Durham Cathedral's Master of the Choristers and Organist James Lancelot has retired after 32 years. Gavin Engelbrecht reports.

AS Master of the Choristers and organist, James Lancelot presided over the musical life of Durham Cathedral for 32 years – and his retirement marks the end of an era.

This week as he packed his bags to move from his house at Durham Cathedral following his retirement, Canon Doctor Lancelot – or simply James as he would prefer – reflected on a rewarding career and the importance of attracting young people to keep choral traditions alive.

One of his own formative musical experiences was as a 12-year-old chorister singing at the state funeral of Sir Winston Churchill at St Paul’s Cathedral.

Recalling the moving funeral service, attended by five monarchs, 16 prime ministers and six heads of state, he said: “The cathedral got really hot, because the arc lights in those days put out a lot more heat.

“Outside it was a bitterly cold morning. I distinctly remember as we walked across from the choir school to the cathedral, seeing men who had slept out in doorways and on windowsills in that bitter cold, just to get what would have been no more than a minute’s view of the funeral cortege going past.

“I was very struck by that.

“We had to be in our places a long time before and the service itself was obviously very special.

“We sang Mine Eyes have Seen the Coming of the Glory of the Lord, which seemed a strange choice for him.

“The whole thing was tremendously moving. My mother came down from Birmingham to take me out that evening and she brought both the evening papers. I have still got those.”

He added: “I have been more awestruck since, because at that stage I didn’t fully understand just what Winston Churchill had achieved.

“Now to look back and think I that sang at the state funeral of somebody who was a cavalry man (riding in the last major cavalry action of the British Army at Omdurman), was a prisoner of war in South Africa and someone who did so much for us in the Second World War.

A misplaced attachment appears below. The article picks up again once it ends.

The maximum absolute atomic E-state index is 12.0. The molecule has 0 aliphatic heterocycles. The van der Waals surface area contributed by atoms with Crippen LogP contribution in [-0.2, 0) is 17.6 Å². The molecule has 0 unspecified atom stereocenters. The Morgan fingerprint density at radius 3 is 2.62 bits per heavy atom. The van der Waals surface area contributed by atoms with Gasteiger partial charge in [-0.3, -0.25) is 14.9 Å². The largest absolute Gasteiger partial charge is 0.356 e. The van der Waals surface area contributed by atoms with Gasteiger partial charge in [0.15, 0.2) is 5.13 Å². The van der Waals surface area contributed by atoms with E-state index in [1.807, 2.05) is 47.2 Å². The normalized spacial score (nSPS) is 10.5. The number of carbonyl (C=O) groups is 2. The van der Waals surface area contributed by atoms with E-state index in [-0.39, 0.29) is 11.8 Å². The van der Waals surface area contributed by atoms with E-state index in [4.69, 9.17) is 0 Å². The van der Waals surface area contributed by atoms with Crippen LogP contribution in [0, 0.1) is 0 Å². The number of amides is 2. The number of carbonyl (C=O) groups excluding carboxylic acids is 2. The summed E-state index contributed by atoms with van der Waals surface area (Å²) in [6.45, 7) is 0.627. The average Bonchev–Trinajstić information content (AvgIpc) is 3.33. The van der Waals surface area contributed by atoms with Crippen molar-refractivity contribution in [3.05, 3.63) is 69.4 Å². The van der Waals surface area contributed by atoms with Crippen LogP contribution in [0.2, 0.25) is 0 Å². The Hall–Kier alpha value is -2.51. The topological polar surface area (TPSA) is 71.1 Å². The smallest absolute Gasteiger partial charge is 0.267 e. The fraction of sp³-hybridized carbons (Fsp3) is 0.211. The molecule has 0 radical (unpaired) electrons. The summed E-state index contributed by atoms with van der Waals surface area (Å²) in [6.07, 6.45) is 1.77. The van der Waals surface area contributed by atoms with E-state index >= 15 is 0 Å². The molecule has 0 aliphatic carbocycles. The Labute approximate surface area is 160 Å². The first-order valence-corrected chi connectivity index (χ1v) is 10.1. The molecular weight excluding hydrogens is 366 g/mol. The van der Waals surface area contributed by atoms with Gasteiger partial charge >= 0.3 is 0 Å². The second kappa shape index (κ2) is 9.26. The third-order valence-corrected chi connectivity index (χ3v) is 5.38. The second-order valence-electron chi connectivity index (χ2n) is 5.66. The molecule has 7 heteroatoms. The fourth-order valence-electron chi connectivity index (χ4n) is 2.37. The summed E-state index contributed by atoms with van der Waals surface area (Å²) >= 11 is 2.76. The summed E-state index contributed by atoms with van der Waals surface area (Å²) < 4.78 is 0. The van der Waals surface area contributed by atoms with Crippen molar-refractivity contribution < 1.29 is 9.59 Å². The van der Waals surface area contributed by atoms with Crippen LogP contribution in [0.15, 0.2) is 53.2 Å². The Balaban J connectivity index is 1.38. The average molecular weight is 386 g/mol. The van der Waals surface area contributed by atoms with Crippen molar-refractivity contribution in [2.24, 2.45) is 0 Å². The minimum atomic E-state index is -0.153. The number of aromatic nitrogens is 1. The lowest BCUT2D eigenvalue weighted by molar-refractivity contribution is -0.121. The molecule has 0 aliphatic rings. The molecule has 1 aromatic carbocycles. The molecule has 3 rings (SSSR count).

“To look back at that now, it really was history made real.”

James, 64, started playing music when his mother taught him some notes on the piano at the age of three.

“When she realised she couldn’t teach me any more she sent me to piano lessons a year later.

“My piano teacher, who was also my singing teacher, prepared me for a voice trial for St Paul’s Cathedral where I went on to sing.”

At 16 James was the youngest of his generation to attain the Fellowship of the Royal College of Organists. He went up to Kings College Cambridge, where he was organ scholar, before becoming sub-organist at Winchester Cathedral.

He arrived at Durham Cathedral in 1985.

Among his highlights since then were the celebration in 1987 of the 1300th anniversary of St Cuthbert’s death, when he persuaded the Dean and Chapter to commission a work by John Tavener - Ikon of St Cuthbert. Then in 1993 he helped mark the 900th anniversary of Durham Cathedral.

He said: “In 1997 we founded the Cathedral Consort of Singers, which was a big step.

“It was a volunteer choir but a good choir, which admitted woman into the official cathedral musicians for the first time.

“That was quite a moving experience for a lot of people to see that happen. And they’ve played an integral part ever since.”

And then the “big one” was 2009 when girl choristers were admitted to the cathedral choir for the first time. The girls and boy trebles take turns at singing with the men of the choir, all coming together for special concerts.

James said: “That was particular moving. A lot of the controversy had died down by then. Other cathedrals had proved it could be done so it wasn’t a political issue. There was a lot of gratitude that it had happened.

“Whatever the arguments about musical authenticity I don’t really buy them. There seemed no reason to exclude girls. I knew if we could do it, we do it well. It has been a great blessing.”

James was also instrumental in the Outreach programme. He said: “It has been fascinating to go out with teams of choristers into primary schools.

“We sing to them and they sing to us and we all sing together. Then they come in their hundreds to the cathedral for a celebration.”

James spoke of the importance of bringing fresh talent. He said: “It’s fragile because the junior members of the choir only work for four, at the most five years, so we have to continually replace them.

“Just because the choir stalls are full today, doesn’t mean they’ll be full in four to five years time.

“So it’s an ongoing thing, persuading families that it really is worth making this enormous step for the right child, including having them go away to board at a such a relatively young age.

“There are wide swathes in northern England and Scotland where if you are going to be a cathedral chorister, Durham Chorister School is the only option you get.

“It’s a major step, but I’ve seen so many families who have not regretted it - for whom it has really transformed family life, not just the children’s lives.”

James, who is moving to Gloucestershire, added: “It has been a privilege beyond words to serve for over 30 years in this community and in this building which is so transcendent and so greatly loved.

“My wife Sylvia and I shall miss Durham enormously, but it is time for somebody else with faith, vision and energy to take forward the wonderful musical tradition of this place.

“For ourselves, there will be new surroundings to explore and doubtless more music to make.”